Epileptic seizures in multiple sclerosis: clinical and EEG correlations
- Cite this article as:
- Striano, P., Orefice, G., Brescia Morra, V. et al. Neurol Sci (2003) 24: 322. doi:10.1007/s10072-003-0183-2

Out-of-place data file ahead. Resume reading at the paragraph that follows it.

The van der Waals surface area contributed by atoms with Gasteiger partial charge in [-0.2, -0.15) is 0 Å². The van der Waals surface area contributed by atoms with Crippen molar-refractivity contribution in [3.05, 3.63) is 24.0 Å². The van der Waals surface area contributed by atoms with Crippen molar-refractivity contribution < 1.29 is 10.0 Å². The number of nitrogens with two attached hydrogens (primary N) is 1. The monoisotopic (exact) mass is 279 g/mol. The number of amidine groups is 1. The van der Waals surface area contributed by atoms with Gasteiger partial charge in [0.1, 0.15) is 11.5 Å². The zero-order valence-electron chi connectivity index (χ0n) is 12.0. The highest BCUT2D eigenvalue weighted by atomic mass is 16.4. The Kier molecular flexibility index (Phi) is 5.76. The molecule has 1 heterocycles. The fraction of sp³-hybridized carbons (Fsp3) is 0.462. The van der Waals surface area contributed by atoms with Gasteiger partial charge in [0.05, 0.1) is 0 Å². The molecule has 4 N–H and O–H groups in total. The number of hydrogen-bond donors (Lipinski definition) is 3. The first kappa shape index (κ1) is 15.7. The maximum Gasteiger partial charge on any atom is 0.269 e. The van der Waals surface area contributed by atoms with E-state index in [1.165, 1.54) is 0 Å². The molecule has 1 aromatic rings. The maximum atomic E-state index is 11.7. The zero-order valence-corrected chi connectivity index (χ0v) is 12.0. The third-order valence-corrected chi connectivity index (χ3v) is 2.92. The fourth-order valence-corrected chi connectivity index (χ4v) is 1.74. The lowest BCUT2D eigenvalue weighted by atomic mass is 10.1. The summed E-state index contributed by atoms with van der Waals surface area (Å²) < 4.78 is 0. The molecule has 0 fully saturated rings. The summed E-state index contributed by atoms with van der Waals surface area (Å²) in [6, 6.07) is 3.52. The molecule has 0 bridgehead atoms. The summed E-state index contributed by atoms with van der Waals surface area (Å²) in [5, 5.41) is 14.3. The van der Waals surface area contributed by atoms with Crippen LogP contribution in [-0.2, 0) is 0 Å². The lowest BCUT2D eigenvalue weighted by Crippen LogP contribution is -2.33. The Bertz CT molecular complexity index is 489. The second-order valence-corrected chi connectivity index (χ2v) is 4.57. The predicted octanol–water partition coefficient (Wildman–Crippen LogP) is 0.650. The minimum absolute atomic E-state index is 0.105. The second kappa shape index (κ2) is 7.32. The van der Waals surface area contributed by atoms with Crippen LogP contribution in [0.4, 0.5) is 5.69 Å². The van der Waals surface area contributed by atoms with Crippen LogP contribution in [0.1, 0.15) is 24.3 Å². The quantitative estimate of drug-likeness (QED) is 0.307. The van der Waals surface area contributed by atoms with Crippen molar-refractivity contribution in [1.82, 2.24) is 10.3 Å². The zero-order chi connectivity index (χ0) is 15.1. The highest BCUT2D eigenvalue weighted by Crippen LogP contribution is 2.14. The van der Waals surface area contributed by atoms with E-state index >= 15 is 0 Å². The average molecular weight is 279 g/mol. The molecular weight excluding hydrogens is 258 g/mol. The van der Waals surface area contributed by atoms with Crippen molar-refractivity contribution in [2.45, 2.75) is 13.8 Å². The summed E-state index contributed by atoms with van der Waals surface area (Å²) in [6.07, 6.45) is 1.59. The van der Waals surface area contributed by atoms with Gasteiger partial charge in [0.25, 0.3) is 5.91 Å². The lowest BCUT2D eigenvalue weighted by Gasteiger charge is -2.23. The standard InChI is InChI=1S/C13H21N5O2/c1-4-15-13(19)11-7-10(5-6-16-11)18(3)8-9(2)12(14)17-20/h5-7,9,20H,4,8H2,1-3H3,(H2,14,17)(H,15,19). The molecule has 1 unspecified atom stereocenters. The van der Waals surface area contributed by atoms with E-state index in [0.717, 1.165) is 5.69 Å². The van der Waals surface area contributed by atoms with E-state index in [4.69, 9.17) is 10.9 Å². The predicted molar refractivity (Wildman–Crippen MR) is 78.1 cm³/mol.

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Epileptic seizures occur more frequently in multiple sclerosis (MS) patients than in the general population. We evaluated clinical, electroencephalographic (EEG) and magnetic resonance imaging (MRI) findings, as well as EEG-MRI correlations and the response to antiepileptic drugs (AEDs) in 270 consecutive patients with definite MS referred to our Department from 1995 to 2002. Thirteen (4.8%) subjects experienced epileptic seizures. In four cases, seizures manifested within 1–2 years (“early-onset”), and in six cases within 8–23 years (“late-onset”) of MS diagnosis. Seizures were usually partial with secondary generalization. Thus, acute symptomatic seizures occurred in three cases. Epilepsy usually appeared late in the course of disease, although a single episode or a cluster of seizures can represent the onset symptom or a relapse of MS. Prognosis of epilepsy during the course of MS is usually good but the choice of AEDs remains a matter of debate.